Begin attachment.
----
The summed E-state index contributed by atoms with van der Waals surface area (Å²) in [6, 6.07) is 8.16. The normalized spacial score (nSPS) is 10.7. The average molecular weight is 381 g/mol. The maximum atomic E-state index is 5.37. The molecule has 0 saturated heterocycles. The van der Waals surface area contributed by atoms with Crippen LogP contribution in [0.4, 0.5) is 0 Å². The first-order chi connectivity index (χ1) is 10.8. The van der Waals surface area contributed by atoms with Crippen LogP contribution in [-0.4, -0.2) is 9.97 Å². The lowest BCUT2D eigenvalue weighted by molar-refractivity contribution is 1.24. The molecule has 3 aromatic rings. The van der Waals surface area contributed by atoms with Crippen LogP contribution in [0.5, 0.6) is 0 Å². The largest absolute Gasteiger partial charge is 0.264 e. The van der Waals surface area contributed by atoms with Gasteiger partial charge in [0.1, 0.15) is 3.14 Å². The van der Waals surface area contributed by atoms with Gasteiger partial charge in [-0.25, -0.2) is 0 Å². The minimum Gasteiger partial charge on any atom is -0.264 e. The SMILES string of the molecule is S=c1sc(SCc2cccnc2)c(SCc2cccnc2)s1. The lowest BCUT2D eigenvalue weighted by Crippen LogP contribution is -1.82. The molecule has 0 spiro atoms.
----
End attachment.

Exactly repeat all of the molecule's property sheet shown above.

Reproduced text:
The summed E-state index contributed by atoms with van der Waals surface area (Å²) in [6, 6.07) is 8.16. The normalized spacial score (nSPS) is 10.7. The average molecular weight is 381 g/mol. The maximum atomic E-state index is 5.37. The molecule has 0 saturated heterocycles. The van der Waals surface area contributed by atoms with Crippen LogP contribution in [0.4, 0.5) is 0 Å². The first-order chi connectivity index (χ1) is 10.8. The van der Waals surface area contributed by atoms with Crippen LogP contribution in [-0.4, -0.2) is 9.97 Å². The lowest BCUT2D eigenvalue weighted by molar-refractivity contribution is 1.24. The molecule has 3 aromatic rings. The van der Waals surface area contributed by atoms with Crippen LogP contribution in [0.5, 0.6) is 0 Å². The largest absolute Gasteiger partial charge is 0.264 e. The van der Waals surface area contributed by atoms with Gasteiger partial charge in [0.1, 0.15) is 3.14 Å². The van der Waals surface area contributed by atoms with Gasteiger partial charge in [-0.25, -0.2) is 0 Å². The minimum Gasteiger partial charge on any atom is -0.264 e. The SMILES string of the molecule is S=c1sc(SCc2cccnc2)c(SCc2cccnc2)s1. The lowest BCUT2D eigenvalue weighted by Crippen LogP contribution is -1.82. The molecule has 0 spiro atoms.